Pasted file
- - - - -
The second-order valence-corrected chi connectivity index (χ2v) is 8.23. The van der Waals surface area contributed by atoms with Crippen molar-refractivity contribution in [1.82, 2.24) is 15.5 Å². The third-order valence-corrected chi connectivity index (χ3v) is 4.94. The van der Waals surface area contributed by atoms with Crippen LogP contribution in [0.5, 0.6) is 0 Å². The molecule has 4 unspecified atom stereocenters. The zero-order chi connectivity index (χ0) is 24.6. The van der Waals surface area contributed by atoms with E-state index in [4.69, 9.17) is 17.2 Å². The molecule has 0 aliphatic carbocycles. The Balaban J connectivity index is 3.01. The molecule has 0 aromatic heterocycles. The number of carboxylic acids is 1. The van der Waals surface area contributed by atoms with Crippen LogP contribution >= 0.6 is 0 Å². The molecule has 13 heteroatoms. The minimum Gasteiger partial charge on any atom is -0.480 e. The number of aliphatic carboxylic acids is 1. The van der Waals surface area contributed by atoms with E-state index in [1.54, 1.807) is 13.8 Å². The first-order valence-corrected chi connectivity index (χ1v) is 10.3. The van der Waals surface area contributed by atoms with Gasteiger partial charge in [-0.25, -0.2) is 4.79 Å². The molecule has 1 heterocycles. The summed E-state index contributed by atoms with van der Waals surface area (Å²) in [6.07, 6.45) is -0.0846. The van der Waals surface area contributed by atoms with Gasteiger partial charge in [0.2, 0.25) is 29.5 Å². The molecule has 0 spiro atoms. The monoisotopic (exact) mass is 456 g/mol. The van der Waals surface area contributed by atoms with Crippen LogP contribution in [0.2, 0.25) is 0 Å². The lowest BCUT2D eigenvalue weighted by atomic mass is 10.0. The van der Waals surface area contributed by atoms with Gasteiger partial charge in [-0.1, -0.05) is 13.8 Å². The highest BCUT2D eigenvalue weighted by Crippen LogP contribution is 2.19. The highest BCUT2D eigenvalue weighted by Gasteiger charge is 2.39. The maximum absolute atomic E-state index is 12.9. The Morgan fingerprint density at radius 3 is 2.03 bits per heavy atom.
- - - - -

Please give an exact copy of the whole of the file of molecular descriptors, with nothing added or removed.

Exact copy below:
The second-order valence-corrected chi connectivity index (χ2v) is 8.23. The van der Waals surface area contributed by atoms with Crippen molar-refractivity contribution in [1.82, 2.24) is 15.5 Å². The third-order valence-corrected chi connectivity index (χ3v) is 4.94. The van der Waals surface area contributed by atoms with Crippen LogP contribution in [0.5, 0.6) is 0 Å². The molecule has 4 unspecified atom stereocenters. The zero-order chi connectivity index (χ0) is 24.6. The van der Waals surface area contributed by atoms with E-state index in [4.69, 9.17) is 17.2 Å². The molecule has 0 aliphatic carbocycles. The Balaban J connectivity index is 3.01. The molecule has 0 aromatic heterocycles. The number of carboxylic acids is 1. The van der Waals surface area contributed by atoms with Crippen LogP contribution >= 0.6 is 0 Å². The molecule has 13 heteroatoms. The minimum Gasteiger partial charge on any atom is -0.480 e. The number of aliphatic carboxylic acids is 1. The van der Waals surface area contributed by atoms with E-state index in [1.54, 1.807) is 13.8 Å². The first-order valence-corrected chi connectivity index (χ1v) is 10.3. The van der Waals surface area contributed by atoms with Gasteiger partial charge in [-0.25, -0.2) is 4.79 Å². The molecule has 1 heterocycles. The summed E-state index contributed by atoms with van der Waals surface area (Å²) in [6.07, 6.45) is -0.0846. The van der Waals surface area contributed by atoms with Gasteiger partial charge in [0.2, 0.25) is 29.5 Å². The molecule has 0 spiro atoms. The monoisotopic (exact) mass is 456 g/mol. The van der Waals surface area contributed by atoms with Crippen LogP contribution in [0.2, 0.25) is 0 Å². The lowest BCUT2D eigenvalue weighted by atomic mass is 10.0. The van der Waals surface area contributed by atoms with Gasteiger partial charge in [-0.1, -0.05) is 13.8 Å². The highest BCUT2D eigenvalue weighted by Crippen LogP contribution is 2.19. The highest BCUT2D eigenvalue weighted by Gasteiger charge is 2.39. The maximum absolute atomic E-state index is 12.9. The Morgan fingerprint density at radius 3 is 2.03 bits per heavy atom.